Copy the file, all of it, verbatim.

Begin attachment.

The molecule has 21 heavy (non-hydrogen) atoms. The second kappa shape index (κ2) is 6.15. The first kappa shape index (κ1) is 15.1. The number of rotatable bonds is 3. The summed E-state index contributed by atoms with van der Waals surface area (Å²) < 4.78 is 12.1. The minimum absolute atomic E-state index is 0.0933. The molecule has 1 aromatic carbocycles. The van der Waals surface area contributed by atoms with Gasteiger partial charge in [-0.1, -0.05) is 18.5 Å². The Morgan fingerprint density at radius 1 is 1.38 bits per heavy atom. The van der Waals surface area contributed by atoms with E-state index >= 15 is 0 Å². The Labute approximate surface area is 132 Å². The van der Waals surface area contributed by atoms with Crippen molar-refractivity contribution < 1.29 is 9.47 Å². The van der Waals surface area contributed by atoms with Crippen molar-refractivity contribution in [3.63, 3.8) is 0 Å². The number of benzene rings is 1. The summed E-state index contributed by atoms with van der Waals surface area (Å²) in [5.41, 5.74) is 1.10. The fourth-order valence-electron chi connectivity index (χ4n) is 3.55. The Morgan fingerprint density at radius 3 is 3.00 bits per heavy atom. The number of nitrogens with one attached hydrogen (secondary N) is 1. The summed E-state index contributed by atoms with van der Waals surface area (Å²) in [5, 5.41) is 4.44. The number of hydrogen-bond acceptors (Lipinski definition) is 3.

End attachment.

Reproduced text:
The molecule has 21 heavy (non-hydrogen) atoms. The second kappa shape index (κ2) is 6.15. The first kappa shape index (κ1) is 15.1. The number of rotatable bonds is 3. The summed E-state index contributed by atoms with van der Waals surface area (Å²) < 4.78 is 12.1. The minimum absolute atomic E-state index is 0.0933. The molecule has 1 aromatic carbocycles. The van der Waals surface area contributed by atoms with Gasteiger partial charge in [-0.1, -0.05) is 18.5 Å². The Morgan fingerprint density at radius 1 is 1.38 bits per heavy atom. The van der Waals surface area contributed by atoms with E-state index >= 15 is 0 Å². The Labute approximate surface area is 132 Å². The van der Waals surface area contributed by atoms with Crippen molar-refractivity contribution < 1.29 is 9.47 Å². The van der Waals surface area contributed by atoms with Crippen molar-refractivity contribution in [3.63, 3.8) is 0 Å². The number of benzene rings is 1. The summed E-state index contributed by atoms with van der Waals surface area (Å²) in [5.41, 5.74) is 1.10. The fourth-order valence-electron chi connectivity index (χ4n) is 3.55. The Morgan fingerprint density at radius 3 is 3.00 bits per heavy atom. The number of nitrogens with one attached hydrogen (secondary N) is 1. The summed E-state index contributed by atoms with van der Waals surface area (Å²) in [5, 5.41) is 4.44. The number of hydrogen-bond acceptors (Lipinski definition) is 3.